As Yogi Berra might have said, “The beauty of baseball is that nobody knows nothing.”
Just when you think you know something, you know nothing. So maybe Yogi meant to say, “Everybody knows nothing,” had he, you know, actually said something like that.
I was thinking about Yogi, and how I know nothing, when I watched Roberto Perez’s 14th home run of the year sail over the right field wall Tuesday night.
I, who know nothing, thought Roberto Perez would be a major downgrade from All-Star catcher Yan Gomes, whom the Indians traded to Washington during the offseason. Gomes hit 16 home runs for the Indians last year. His career high is 21, in 2014.
Prior to this year, Perez’s career high for home runs was eight. Last year he hit two. This year he’s on a pace to hit 28. That would break the Indians’ record for most home runs by a catcher, which is 25, by John Romano in 1962.
Perez is also on a pace for 62 RBIs. Last year Gomes had 48. This year with Washington, Gomes has three home runs and 20 RBIs.
I could go on, but I think I’ve made my point.
Said I, who know nothing.
Here are some other examples of unexplainable, inexplicable phenomena from this incomprehensible Indians season:
- The Indians are 30-17 (.638) in April and June, and were 12-17 (.414) in May.
- After being last, or nearly last in the American League in runs scored for most of the first two months of the season, in the last 19 games the Indians are third in the American League and sixth in the majors in runs scored.
- Zach Plesac has more wins than Corey Kluber.
- Aaron Civale and Kevin Plawecki are tied for the lowest ERA on the team at 0.00, and only one of them is a pitcher.
- Jake Bauers, the Indians’ most used designated hitter, leads the team in strikeouts.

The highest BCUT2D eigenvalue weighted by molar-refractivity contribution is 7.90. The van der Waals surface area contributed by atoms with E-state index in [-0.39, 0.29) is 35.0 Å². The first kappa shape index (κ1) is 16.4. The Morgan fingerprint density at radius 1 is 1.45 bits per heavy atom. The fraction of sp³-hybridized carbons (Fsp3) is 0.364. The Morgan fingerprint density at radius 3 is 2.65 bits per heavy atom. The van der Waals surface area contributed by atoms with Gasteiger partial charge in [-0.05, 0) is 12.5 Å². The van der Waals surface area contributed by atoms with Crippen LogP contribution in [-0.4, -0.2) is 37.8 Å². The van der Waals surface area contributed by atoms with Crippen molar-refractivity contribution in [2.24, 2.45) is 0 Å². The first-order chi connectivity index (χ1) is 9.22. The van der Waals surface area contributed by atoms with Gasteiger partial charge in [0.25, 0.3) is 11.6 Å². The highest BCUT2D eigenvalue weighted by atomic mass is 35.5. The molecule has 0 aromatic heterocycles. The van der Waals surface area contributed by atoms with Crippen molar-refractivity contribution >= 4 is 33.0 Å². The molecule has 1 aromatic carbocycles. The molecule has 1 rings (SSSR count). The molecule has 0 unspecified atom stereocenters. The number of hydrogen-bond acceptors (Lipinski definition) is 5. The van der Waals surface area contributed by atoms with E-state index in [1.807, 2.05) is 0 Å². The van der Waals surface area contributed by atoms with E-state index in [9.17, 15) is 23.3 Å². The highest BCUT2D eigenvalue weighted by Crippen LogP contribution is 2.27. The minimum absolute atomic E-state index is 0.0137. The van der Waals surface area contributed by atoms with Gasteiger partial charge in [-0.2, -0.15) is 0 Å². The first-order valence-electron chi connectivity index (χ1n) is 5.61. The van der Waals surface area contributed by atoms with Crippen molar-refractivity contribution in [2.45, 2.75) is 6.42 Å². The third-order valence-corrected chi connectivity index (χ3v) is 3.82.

- Greg Allen, who has only played in 27 games with the Indians, and did not hit a triple in 26 of them, is tied for the team lead in triples. He has two.
- The Indians have been outscored 30-18 by Kansas City, the team with the second-worst record in the American League, but the Indians have outscored the Yankees, the team with the third-best record in the league, 19-13.
- Tyler Naquin has hit in every spot in the order but leadoff.
- Francisco Lindor hasn’t hit in any spot in the order but leadoff.
- Reliever Josh Smith is averaging 16.2 strikeouts and 12.6 hits per nine innings.
- Trevor Bauer has hit an American League-leading 11 batters, two more than he hit all of last year. Only five pitchers in Indians history have led the league in hit batters. The last to do so was Justin Masterson, with 17 in 2013. With 11 already, Bauer is nearly halfway to the franchise record for hit batters, which is 24, by Otto Hess in 1906. Hess is the only player in major league history who was born in Switzerland. Bauer, ironically, was not.
- Carlos Gonzalez was the Indians’ second-leading hitter in April, with a .261 batting average, and their second worst hitter in May with an average of .169.
- Only Lindor has started more games at shortstop than Eric Stamets (14).
- The Indians lead the American League with 20 sacrifice bunts, seven more than any other team. The Indians’ 20 sac bunts are a mere 175 shy of the franchise record of 195, which was set by Otto Hess’ 1906 Cleveland Naps. The buntingest Nap of them all that year was Bunk Congalton, who probably should have been called “Bunt” Congalton, after leading the team with 24 sacrifice bunts.
- The Indians are third in the league in pitching, and Kluber has the highest ERA on the staff.
- On June 6 Jason Kipnis had a slash line of .211/.271/.307. Since then: .385/.431/.673.
- Indians hitters are hitting .237 with a .318 on-base percentage vs. left-handed pitchers and .237 with a .317 on-base percentage vs. right-handed pitchers.
- Kipnis is hitting .357 with runners in scoring position, and .222 in all other at-bats.
- With 30 saves in less than a year with the Indians, Brad Hand already ranks fourth on the team’s all-time list for saves by a left-hander, with a chance to reach No. 1 on that list before the end of the season. The three ahead of him: Sid Monge 46, Dave LaRoche 42 and Don Mossi 32.
- Hand was 22-for-22 in saves this year until he ran into the mighty Royals juggernaut Tuesday night. After giving up just four runs all year, Hand gave up five runs in the span of five batters.
- In three appearances this year against the mighty Royals juggernaut, Hand has a 40.51 ERA. In his other 33 appearances, Hand’s ERA is 0.82.
I find that very odd.
Said I, who know nothing.